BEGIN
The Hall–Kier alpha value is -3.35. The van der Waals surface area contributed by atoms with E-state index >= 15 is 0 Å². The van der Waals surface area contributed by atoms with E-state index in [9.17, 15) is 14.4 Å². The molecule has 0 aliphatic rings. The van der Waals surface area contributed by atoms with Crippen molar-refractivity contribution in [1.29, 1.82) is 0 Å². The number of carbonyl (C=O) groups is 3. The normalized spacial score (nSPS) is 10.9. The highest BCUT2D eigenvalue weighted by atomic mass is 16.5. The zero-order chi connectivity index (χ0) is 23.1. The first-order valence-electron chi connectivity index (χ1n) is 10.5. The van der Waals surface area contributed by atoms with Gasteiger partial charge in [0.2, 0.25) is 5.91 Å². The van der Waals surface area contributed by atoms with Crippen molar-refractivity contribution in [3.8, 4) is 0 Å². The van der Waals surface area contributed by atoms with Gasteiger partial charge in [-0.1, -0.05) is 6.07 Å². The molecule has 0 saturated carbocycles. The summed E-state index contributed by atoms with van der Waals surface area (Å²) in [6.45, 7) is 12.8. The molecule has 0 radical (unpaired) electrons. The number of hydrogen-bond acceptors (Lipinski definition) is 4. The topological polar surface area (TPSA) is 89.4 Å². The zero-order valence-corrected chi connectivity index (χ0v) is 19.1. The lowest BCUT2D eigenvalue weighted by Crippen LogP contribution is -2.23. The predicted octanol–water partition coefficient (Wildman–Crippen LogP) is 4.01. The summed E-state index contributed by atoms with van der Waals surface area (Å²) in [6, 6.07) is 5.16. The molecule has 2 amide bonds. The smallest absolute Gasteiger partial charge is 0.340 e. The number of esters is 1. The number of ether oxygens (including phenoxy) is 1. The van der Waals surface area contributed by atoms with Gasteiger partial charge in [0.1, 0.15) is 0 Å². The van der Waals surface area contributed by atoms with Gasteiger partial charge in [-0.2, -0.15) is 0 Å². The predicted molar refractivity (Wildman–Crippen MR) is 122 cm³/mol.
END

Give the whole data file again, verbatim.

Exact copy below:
The Hall–Kier alpha value is -3.35. The van der Waals surface area contributed by atoms with E-state index >= 15 is 0 Å². The van der Waals surface area contributed by atoms with E-state index in [9.17, 15) is 14.4 Å². The molecule has 0 aliphatic rings. The van der Waals surface area contributed by atoms with Crippen molar-refractivity contribution in [1.29, 1.82) is 0 Å². The number of carbonyl (C=O) groups is 3. The normalized spacial score (nSPS) is 10.9. The highest BCUT2D eigenvalue weighted by atomic mass is 16.5. The zero-order chi connectivity index (χ0) is 23.1. The first-order valence-electron chi connectivity index (χ1n) is 10.5. The van der Waals surface area contributed by atoms with Gasteiger partial charge in [0.2, 0.25) is 5.91 Å². The van der Waals surface area contributed by atoms with Crippen molar-refractivity contribution in [3.8, 4) is 0 Å². The van der Waals surface area contributed by atoms with Gasteiger partial charge in [-0.1, -0.05) is 6.07 Å². The molecule has 0 saturated carbocycles. The summed E-state index contributed by atoms with van der Waals surface area (Å²) in [6.45, 7) is 12.8. The molecule has 0 radical (unpaired) electrons. The number of hydrogen-bond acceptors (Lipinski definition) is 4. The topological polar surface area (TPSA) is 89.4 Å². The zero-order valence-corrected chi connectivity index (χ0v) is 19.1. The lowest BCUT2D eigenvalue weighted by Crippen LogP contribution is -2.23. The predicted octanol–water partition coefficient (Wildman–Crippen LogP) is 4.01. The summed E-state index contributed by atoms with van der Waals surface area (Å²) in [6, 6.07) is 5.16. The molecule has 2 amide bonds. The smallest absolute Gasteiger partial charge is 0.340 e. The number of esters is 1. The number of ether oxygens (including phenoxy) is 1. The van der Waals surface area contributed by atoms with Gasteiger partial charge in [0.1, 0.15) is 0 Å². The van der Waals surface area contributed by atoms with Gasteiger partial charge in [-0.2, -0.15) is 0 Å². The predicted molar refractivity (Wildman–Crippen MR) is 122 cm³/mol.